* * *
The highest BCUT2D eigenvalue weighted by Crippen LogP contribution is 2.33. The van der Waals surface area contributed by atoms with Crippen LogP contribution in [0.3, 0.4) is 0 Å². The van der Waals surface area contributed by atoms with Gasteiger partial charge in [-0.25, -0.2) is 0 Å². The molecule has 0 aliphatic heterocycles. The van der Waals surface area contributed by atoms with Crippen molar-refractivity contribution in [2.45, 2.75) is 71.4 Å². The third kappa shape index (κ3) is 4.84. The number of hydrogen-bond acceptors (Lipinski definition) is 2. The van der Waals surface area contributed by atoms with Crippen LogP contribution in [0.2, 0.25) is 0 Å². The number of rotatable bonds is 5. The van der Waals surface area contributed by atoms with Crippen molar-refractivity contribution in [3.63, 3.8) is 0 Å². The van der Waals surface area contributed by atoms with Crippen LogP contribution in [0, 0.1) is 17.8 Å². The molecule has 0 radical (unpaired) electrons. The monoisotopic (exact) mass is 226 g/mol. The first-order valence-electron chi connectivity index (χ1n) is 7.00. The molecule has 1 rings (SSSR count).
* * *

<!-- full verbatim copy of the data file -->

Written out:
The highest BCUT2D eigenvalue weighted by Crippen LogP contribution is 2.33. The van der Waals surface area contributed by atoms with Crippen LogP contribution in [0.3, 0.4) is 0 Å². The van der Waals surface area contributed by atoms with Gasteiger partial charge in [-0.25, -0.2) is 0 Å². The molecule has 0 aliphatic heterocycles. The van der Waals surface area contributed by atoms with Crippen molar-refractivity contribution in [2.45, 2.75) is 71.4 Å². The third kappa shape index (κ3) is 4.84. The number of hydrogen-bond acceptors (Lipinski definition) is 2. The van der Waals surface area contributed by atoms with Crippen LogP contribution in [0.2, 0.25) is 0 Å². The number of rotatable bonds is 5. The van der Waals surface area contributed by atoms with Crippen molar-refractivity contribution in [3.63, 3.8) is 0 Å². The van der Waals surface area contributed by atoms with Crippen LogP contribution in [0, 0.1) is 17.8 Å². The molecule has 0 radical (unpaired) electrons. The monoisotopic (exact) mass is 226 g/mol. The first-order valence-electron chi connectivity index (χ1n) is 7.00. The molecule has 1 rings (SSSR count).